CSG Midwest logo
Moving cattle and pigs from North Dakota to Saskatchewan or from Manitoba to Minnesota has always required a lot of paperwork, but until recently, that didn’t slow the movement of animals between Canada and the United States. Because of the two countries’ highly integrated systems, animals have regularly traveled across the U.S.-Canada border for feeding and slaughter.
But a U.S. policy enacted as part of some recent farm bills appears to be inhibiting this movement. Mandatory country-of-origin labeling, or COOL, requires meat from outside the United States to be labeled — and thus segregated during the production process. These rules began to take effect in 2009.

With passage of this Act, Vermont enacted what observers believe is the first state anti-patent “troll” legislation in the country. Though the law still provides for legitimate claims of patent infringement in accordance with federal law, it will, however, require more detailed allegations in licensing demand letters and it increases the potential cost of making a baseless claim. Under the new law, demand letters must include detailed information about how the Vermont product, service or technology infringes on an existing patent. The demand letter must also allow for a reasonable amount of time for the licensing fee to be paid. The penalty for a bad faith claim is a bond equal to the cost of litigating the claim for the Vermont company. Violators risk being brought into court in violation of state law and the attorney general can also file suit against patent trolls who target Vermont companies without legitimate claims.

This act requires that economic development tax incentives undergo regular and rigorous evaluations including details on the scope, quality and frequency of those reviews and how evaluations should be linked to budget decisions.

What if a middle-skills job—one that requires more education than a high school diploma but less than a four-year degree—could be a ticket to the middle class? It’s possible, experts say, but not enough state policymakers are taking the steps to help ensure the middle can grow. It’s going to take good data, innovative programs and the will to work together, experts say, but growing the middle class can be done.

Econ Piggy

Recently, Inc. surveyed entrepreneurs and executives from 300 fast growing companies about which issues they consider the biggest impediments to U.S. growth. The top answer? Political gridlock in Washington. Fifty-nine percent of survey respondents said political gridlock on Capitol Hill is hampering the economy’s performance. Government regulations came in second at 54 percent and health care costs were third at 50 percent (irrespective of health care reform, which was a separate category and came in at 44 percent of respondents).

Today the EPA released its proposed update to the air quality standards for ground-level ozone.  The proposal lowers the ground-level ozone standard from 75 parts per billion, where it’s been since 2008, to a range of 65 to 70 parts per billion.   EPA estimates most areas will be in compliance with the standard by 2025.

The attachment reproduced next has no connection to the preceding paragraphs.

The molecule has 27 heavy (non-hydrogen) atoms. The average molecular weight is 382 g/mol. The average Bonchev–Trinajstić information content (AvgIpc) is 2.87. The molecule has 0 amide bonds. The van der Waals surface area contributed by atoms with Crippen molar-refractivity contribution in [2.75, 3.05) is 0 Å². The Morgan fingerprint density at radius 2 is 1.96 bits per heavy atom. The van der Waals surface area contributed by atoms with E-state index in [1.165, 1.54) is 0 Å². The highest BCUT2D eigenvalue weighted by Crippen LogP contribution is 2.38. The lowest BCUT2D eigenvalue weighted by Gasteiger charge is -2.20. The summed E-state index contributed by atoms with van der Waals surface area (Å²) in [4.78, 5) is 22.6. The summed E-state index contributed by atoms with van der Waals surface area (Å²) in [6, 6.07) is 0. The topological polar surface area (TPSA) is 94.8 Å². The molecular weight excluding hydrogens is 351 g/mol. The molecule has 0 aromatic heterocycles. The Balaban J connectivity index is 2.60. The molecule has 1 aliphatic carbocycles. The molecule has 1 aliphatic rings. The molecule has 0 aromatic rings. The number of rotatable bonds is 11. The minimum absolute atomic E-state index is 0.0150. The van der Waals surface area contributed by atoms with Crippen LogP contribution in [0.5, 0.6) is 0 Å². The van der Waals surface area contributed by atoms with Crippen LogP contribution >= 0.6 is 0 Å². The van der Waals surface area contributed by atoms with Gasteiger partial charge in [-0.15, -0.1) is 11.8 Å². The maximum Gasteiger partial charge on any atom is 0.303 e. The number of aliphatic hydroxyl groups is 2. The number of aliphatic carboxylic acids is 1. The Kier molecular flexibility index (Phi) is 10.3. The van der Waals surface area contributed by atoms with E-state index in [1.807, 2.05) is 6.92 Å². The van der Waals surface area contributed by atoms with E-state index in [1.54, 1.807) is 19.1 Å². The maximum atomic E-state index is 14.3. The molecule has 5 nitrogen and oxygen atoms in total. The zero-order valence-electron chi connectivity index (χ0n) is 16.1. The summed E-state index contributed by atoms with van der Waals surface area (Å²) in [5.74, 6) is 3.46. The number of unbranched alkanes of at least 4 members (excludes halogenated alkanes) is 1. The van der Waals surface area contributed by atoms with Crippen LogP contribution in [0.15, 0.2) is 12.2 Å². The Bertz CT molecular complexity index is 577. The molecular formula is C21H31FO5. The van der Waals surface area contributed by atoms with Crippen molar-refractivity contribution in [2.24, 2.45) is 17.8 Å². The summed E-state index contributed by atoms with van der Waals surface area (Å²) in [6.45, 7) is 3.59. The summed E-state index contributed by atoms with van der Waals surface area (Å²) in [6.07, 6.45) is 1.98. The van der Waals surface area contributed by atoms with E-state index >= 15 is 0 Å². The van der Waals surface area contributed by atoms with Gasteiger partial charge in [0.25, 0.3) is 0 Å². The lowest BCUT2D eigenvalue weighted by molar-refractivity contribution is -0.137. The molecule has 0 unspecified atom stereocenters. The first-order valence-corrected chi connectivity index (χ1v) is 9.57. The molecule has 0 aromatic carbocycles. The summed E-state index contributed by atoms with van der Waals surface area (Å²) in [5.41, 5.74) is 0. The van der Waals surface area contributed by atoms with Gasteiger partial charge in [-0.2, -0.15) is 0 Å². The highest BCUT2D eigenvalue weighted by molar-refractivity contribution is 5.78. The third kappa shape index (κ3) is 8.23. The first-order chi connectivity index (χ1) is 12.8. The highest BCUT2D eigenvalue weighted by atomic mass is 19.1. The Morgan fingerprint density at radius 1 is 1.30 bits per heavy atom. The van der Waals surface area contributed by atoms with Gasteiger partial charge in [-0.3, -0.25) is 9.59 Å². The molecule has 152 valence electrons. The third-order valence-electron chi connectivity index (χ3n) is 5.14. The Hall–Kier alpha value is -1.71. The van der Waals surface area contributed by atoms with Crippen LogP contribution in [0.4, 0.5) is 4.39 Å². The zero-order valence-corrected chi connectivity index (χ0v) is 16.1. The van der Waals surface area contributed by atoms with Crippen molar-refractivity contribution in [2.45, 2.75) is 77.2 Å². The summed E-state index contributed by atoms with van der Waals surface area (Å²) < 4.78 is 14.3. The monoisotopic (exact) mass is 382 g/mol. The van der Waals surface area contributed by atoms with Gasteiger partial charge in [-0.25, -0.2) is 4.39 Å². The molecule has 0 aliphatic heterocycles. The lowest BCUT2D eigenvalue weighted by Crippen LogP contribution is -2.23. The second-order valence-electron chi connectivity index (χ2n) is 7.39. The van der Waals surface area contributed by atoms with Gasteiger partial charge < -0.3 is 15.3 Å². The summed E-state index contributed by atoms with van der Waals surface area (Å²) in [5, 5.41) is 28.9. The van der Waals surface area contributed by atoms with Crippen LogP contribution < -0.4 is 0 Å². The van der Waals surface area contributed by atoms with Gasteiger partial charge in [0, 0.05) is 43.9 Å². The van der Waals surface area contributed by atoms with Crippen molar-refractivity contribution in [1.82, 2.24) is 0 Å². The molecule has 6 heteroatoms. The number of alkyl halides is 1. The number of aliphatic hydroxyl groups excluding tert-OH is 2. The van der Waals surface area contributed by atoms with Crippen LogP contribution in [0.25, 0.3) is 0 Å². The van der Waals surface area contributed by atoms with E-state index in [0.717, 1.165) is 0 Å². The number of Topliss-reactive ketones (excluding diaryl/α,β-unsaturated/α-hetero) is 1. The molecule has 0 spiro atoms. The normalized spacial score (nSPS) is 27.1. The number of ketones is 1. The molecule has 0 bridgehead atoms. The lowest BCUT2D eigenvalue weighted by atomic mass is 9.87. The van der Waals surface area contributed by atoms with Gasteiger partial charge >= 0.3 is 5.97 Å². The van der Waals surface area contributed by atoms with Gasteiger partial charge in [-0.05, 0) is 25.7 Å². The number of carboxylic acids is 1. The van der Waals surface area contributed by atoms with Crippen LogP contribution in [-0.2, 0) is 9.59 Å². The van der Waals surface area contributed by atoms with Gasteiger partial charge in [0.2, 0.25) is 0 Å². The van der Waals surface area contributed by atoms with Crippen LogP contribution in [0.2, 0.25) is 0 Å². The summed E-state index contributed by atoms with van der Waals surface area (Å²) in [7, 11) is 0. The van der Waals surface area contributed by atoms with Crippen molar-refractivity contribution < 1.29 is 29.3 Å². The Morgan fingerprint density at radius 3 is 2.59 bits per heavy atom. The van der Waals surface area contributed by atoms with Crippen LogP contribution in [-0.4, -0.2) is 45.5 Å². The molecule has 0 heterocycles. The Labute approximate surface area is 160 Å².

A revised ozone standard of 70 to 60 parts per billion was recommended by the Clean Air Science Advisory Committee, a scientific panel that advises EPA in setting the national ambient air quality standards...

In December 2013, The Federal Aviation Administration selected six public entities and set a course that will lead to the development of unmanned aircraft systems and the economic,environmental, safety and security benefits that will accompany this research. Congress mandated the test sites to conduct research into the certification and operational requirements required to safely integrate unmanned aircraft systems into the national airspace over the next several years.

CSG Midwest logo
With its cluster of farming, industry leaders such as DuPont Pioneer and John Deere, and a large land-grant university, central Iowa is already a hub of economic activity centered on agriculture and bioscience. But state, local, business and university leaders believe the region still has much untapped potential.

Their response: Join together on a new Cultivation Corridor initiative, which creates new partnerships among regional leaders in economic development, education and bioscience and aims to market central Iowa as the home of“science that feeds the world.”

If successful, the initiative will also help grow the entire Iowa economy by drawing new investments to the state and attracting and retaining talent and business.

Last week, the White House launched the second round of the Promise Zone Competition – an initiative which invites high-poverty urban, rural and tribal communities to put forward a plan to partner with local business and community leaders to make evidence-based investments that create jobs, leverage private investment, increase economic activity, expand educational opportunities and reduce violent crime. During the first round, five communities were chosen and fifteen more will be designated by 2016.

According to the American-Statesmen, Tesla has picked Nevada as the site for its new $5 billion “gigafactory” battery plant, which will reportedly create 6,500 direct jobs. Tesla's siting search set off a bidding war among a number of states to offer the most enticing location package, including big bucks for tax and financial incentives. According to the Las Vegas Review JournalNevada will offer Tesla state and local tax breaks and credits worth around $1.3 billion. That includes an elimination of all state and local sales and use taxes until June 2034 and a 100 percent abatement of the real property tax, the personal property tax and the modified business tax until June 2024. Nevada does not have a corporate income tax.

Pages